One of my favorite books I never read is “All I Really Need to Know I Learned in Kindergarten” by Robert Fulghum. A few of his examples of important lessons taught to five year olds are: Share everything; Play fair; Don’t hit people; Clean up your own mess; Don’t take things that aren’t yours; Flush. How can you disagree with those examples? By extrapolating them in to adult terms they make good, common sense reminders on how the world would be a better place if we all continued to follow them.
I thought about his book on our youthful lessons when I read #4 of the Secretary and Chief of Staff of the Army’s 12 Knowledge Management Principles, “Use every interaction whether face-to-face or virtual as an opportunity to acquire and share knowledge.”
The rationale behind principle #4 is that continuous learning is an expected day-to-day activity for soldiers and we can better accomplish learning by accelerating knowledge acquisition and transfer. Or as Fulghaum so aptly said it, “Share Everything.” Army Knowledge Management Principles create a consistent framework so warfighters can innovate, evaluate alternate courses of actions within context of local conditions, and act quickly and decisively.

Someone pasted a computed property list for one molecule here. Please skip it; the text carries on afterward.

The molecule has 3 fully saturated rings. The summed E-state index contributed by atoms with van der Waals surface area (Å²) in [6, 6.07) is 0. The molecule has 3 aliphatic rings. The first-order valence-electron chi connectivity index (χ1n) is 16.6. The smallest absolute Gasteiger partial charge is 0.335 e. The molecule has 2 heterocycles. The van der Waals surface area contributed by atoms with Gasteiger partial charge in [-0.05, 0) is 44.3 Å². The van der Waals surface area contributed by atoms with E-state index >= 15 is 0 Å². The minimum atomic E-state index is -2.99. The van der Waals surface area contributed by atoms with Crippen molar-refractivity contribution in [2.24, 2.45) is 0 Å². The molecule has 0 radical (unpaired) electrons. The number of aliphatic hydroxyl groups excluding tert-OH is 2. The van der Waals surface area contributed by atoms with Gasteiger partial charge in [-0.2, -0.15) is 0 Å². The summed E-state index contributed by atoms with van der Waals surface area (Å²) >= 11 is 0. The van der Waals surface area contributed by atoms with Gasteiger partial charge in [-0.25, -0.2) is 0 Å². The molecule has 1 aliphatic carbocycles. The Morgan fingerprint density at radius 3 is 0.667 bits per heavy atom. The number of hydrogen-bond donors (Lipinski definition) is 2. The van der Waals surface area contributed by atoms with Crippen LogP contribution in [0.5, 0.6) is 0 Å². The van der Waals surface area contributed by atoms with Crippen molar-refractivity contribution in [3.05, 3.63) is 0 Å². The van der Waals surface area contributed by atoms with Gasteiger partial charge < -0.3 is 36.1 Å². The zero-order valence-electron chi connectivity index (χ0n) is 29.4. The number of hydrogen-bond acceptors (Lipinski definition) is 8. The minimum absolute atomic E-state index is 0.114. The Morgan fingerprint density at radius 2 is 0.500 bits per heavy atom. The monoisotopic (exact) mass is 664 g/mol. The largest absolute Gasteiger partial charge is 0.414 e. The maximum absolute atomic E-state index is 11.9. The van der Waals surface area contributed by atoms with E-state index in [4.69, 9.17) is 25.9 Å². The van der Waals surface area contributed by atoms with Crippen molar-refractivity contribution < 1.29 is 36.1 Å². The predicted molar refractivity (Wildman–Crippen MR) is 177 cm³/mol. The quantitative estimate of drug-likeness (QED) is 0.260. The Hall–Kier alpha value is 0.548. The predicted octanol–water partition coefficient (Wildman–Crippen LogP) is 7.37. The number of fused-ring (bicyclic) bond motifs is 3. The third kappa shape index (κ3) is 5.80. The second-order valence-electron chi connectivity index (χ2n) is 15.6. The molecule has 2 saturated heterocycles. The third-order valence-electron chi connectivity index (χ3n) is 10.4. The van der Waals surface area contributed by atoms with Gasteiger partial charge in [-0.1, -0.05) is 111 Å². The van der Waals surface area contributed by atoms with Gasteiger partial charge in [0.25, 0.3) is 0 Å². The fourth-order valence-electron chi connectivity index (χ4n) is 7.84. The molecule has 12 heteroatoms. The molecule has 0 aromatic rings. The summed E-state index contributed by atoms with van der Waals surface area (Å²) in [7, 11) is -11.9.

Of course knowledge sharing already happens through meetings or roundtables, casual encounters in hallways, or in a social settings, like a dinner party or on the golf course. But the knowledge is passed mouth to mouth with little permanent record. And if others within the same organization need the information but were not privy to the discussion, must often go it alone to possibly solve a problem that has quite possibly been already successfully done.
By understanding what the inhibitors of a good KM program are and working to overcome them will allow us to chart a course, that is define a strategy, for capturing our resident knowledge and sharing it with everybody. It’s so easy a kindergartener can do it.